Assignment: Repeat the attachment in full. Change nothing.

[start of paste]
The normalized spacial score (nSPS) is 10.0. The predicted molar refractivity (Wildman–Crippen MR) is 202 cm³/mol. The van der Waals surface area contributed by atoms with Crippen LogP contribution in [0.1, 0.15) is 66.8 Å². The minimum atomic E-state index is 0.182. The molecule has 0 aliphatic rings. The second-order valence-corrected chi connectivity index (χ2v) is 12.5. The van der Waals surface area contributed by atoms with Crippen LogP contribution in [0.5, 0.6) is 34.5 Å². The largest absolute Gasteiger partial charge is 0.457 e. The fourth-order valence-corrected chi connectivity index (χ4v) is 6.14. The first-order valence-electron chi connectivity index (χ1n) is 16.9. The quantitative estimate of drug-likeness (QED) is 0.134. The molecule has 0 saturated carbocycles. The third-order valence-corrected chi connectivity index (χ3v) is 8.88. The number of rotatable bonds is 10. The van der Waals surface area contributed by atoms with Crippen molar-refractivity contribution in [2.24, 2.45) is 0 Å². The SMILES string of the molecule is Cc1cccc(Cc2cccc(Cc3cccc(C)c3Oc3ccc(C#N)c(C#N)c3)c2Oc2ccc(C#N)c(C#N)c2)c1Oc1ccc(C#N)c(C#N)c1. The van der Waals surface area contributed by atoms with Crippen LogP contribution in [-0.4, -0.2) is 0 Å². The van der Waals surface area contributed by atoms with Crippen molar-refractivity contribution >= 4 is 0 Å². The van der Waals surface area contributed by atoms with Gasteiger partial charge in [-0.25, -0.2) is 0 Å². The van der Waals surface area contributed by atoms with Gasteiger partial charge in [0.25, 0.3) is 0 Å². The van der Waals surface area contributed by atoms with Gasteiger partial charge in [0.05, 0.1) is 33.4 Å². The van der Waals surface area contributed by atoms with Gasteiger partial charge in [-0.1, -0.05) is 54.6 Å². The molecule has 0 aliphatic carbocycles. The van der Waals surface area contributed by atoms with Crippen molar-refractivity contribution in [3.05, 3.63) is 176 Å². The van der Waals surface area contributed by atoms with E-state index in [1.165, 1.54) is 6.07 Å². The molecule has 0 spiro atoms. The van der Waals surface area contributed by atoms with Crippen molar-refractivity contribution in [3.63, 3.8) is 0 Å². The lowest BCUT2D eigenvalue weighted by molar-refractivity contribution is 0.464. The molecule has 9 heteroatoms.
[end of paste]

The normalized spacial score (nSPS) is 10.0. The predicted molar refractivity (Wildman–Crippen MR) is 202 cm³/mol. The van der Waals surface area contributed by atoms with Crippen LogP contribution in [0.1, 0.15) is 66.8 Å². The minimum atomic E-state index is 0.182. The molecule has 0 aliphatic rings. The second-order valence-corrected chi connectivity index (χ2v) is 12.5. The van der Waals surface area contributed by atoms with Crippen LogP contribution in [0.5, 0.6) is 34.5 Å². The largest absolute Gasteiger partial charge is 0.457 e. The fourth-order valence-corrected chi connectivity index (χ4v) is 6.14. The first-order valence-electron chi connectivity index (χ1n) is 16.9. The quantitative estimate of drug-likeness (QED) is 0.134. The molecule has 0 saturated carbocycles. The third-order valence-corrected chi connectivity index (χ3v) is 8.88. The number of rotatable bonds is 10. The van der Waals surface area contributed by atoms with Crippen molar-refractivity contribution in [2.24, 2.45) is 0 Å². The SMILES string of the molecule is Cc1cccc(Cc2cccc(Cc3cccc(C)c3Oc3ccc(C#N)c(C#N)c3)c2Oc2ccc(C#N)c(C#N)c2)c1Oc1ccc(C#N)c(C#N)c1. The van der Waals surface area contributed by atoms with Crippen LogP contribution in [-0.4, -0.2) is 0 Å². The van der Waals surface area contributed by atoms with Crippen molar-refractivity contribution >= 4 is 0 Å². The van der Waals surface area contributed by atoms with Gasteiger partial charge in [-0.25, -0.2) is 0 Å². The van der Waals surface area contributed by atoms with Gasteiger partial charge in [0.25, 0.3) is 0 Å². The van der Waals surface area contributed by atoms with Gasteiger partial charge in [0.05, 0.1) is 33.4 Å². The van der Waals surface area contributed by atoms with Gasteiger partial charge in [-0.1, -0.05) is 54.6 Å². The molecule has 0 aliphatic carbocycles. The van der Waals surface area contributed by atoms with Crippen molar-refractivity contribution in [3.05, 3.63) is 176 Å². The van der Waals surface area contributed by atoms with E-state index in [1.165, 1.54) is 6.07 Å². The molecule has 0 spiro atoms. The van der Waals surface area contributed by atoms with Crippen molar-refractivity contribution in [3.63, 3.8) is 0 Å². The lowest BCUT2D eigenvalue weighted by molar-refractivity contribution is 0.464. The molecule has 9 heteroatoms.